Discover more from Not Boring by Packy McCormick
Weekly Dose of Optimism #23
TSMC Factories, Our AI in Data, Nano x AI, The Century of Biology, Malaria Antibodies
Hi friends 👋,
Happy Friday and welcome to our 23rd Weekly Dose of Optimism. It’s our Jordan edition. Let’s make it the greatest of all-time (at least, up to this point.)
Let’s get to it.
The Weekly Dose is brought to you by… Composer
You know Composer, I love Composer — the investing app that helps you achieve superior returns with logic and data. Since founding its algorithmic trading platform in 2020, Composer has helped over 20,000 customers trade 100s of millions of dollars. I’m one of them — after finally admitting I’m a terrible trader, I’ve moved my public markets investing to Composer’s automated strategies and I try to add to my account whenever I can.
Here’s what I like about using Composer:
The product combines beauty and power — it’s my favorite investing UX
Automation, rebalancing, and conditional rules mean I can take emotion out of it
I can copy smarter peoples’ Symphonies, tweak them, build my own, and backtest them all
It’s a much simpler way to build a balanced, diversified portfolio than I could on my own
If you’ve also realized you might not be as much of a trading genius as you thought last year…
The second factory, first reported by The Wall Street Journal, will make chips with 3-nanometer technology, equal to the tiniest and fastest chips available today, and TSMC’s total investment in Arizona will expand to $40 billion, the White House said. It didn’t say how many years the investment would cover.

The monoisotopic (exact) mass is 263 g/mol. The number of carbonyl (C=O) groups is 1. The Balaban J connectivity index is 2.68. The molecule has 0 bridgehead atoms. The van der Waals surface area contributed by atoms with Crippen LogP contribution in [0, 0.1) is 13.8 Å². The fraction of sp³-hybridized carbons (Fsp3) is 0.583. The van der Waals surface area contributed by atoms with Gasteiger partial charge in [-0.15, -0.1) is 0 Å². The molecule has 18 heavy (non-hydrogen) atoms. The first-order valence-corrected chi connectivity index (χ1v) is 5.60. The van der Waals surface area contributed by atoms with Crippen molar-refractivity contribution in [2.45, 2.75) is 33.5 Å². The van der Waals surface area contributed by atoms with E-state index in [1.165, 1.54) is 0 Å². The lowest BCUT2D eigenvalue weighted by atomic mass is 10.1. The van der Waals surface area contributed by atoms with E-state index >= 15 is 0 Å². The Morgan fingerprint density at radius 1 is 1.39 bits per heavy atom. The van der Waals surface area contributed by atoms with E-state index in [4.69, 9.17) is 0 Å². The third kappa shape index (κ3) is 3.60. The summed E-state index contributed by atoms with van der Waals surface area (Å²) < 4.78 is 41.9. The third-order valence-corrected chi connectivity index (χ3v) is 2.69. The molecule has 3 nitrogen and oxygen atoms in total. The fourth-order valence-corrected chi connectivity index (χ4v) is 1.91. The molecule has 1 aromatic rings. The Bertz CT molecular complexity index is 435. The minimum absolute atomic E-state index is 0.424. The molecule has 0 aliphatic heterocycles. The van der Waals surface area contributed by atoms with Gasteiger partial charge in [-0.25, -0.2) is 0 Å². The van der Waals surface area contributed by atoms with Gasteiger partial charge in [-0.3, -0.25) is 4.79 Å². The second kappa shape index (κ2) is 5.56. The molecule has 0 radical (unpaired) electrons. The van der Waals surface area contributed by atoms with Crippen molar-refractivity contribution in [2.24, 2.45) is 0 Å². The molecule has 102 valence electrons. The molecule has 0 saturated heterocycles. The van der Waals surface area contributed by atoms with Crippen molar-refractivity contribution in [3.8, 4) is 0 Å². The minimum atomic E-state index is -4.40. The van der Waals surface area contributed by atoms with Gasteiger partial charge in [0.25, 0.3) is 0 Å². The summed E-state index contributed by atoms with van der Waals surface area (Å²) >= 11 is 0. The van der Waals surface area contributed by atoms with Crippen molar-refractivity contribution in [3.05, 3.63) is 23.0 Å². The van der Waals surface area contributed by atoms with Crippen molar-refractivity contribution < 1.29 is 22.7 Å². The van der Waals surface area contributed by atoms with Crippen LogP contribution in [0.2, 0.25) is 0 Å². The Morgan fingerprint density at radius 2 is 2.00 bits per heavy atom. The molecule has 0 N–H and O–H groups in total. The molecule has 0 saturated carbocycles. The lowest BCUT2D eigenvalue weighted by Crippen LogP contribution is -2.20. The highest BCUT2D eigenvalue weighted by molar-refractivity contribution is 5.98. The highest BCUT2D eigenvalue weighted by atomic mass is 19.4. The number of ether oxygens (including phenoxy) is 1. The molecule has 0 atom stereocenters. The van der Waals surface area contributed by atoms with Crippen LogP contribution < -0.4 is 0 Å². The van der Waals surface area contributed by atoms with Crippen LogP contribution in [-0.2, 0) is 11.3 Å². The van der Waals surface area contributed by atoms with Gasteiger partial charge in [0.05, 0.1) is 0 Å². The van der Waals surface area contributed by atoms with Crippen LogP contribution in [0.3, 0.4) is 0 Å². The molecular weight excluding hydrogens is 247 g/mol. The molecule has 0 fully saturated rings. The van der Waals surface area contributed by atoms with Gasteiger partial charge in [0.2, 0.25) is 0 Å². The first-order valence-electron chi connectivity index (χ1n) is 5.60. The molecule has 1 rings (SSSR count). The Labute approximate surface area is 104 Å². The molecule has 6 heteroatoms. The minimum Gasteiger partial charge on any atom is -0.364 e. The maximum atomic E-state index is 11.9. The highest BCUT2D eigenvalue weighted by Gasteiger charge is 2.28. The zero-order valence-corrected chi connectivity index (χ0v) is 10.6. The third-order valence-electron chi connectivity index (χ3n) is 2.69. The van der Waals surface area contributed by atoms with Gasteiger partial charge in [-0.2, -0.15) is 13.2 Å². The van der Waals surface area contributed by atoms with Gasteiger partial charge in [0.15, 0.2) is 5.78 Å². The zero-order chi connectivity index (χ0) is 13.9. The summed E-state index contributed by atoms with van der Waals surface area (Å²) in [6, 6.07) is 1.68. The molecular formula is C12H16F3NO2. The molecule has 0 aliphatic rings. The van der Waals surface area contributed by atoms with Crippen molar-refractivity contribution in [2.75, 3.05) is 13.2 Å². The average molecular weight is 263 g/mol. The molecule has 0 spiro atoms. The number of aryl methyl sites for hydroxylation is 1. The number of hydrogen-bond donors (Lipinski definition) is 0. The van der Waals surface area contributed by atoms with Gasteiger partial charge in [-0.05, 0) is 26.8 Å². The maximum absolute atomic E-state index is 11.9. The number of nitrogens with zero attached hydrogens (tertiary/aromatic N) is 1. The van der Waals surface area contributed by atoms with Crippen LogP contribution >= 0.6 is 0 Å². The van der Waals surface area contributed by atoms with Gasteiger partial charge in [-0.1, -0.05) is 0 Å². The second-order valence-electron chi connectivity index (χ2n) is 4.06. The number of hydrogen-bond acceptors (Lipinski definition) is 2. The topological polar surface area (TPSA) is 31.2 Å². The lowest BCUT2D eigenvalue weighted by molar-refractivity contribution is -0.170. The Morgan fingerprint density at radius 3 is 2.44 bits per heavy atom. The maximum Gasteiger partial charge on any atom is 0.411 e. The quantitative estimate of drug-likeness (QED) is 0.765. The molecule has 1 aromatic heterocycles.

Earlier this week, President Biden visited the site of TSMC’s chip manufacturing facility in Arizona. This was on the heels of the White House announcement that the Taiwanese chip manufacturer committed to opening a second factory on the site and to increasing its planned investment from $12B to $40B. It’s interesting that these announcements are coming from the White House and not TSMC itself — the Biden Administration clearly views the re-shoring of chip manufacturing as a political priority, and has continued to double-down on it with both policy and PR. We tend to believe that the U.S. reducing its reliance on foreign manufacturing is a good thing — specifically when it comes to chips — but we’d be remiss to not mention the challenges with this plan.
Ben Thompson has a good overview here, but in short, the TSMC chips in Arizona will cost about 50% more, be a few years behind the chips being produced in Taiwan, and do little to prevent a worst-case-scenario China invasion of Taiwan. There are also apparently challenges in attracting the right talent to staff these factories and relatively serious clashes in management styles between TSMC and its American partners.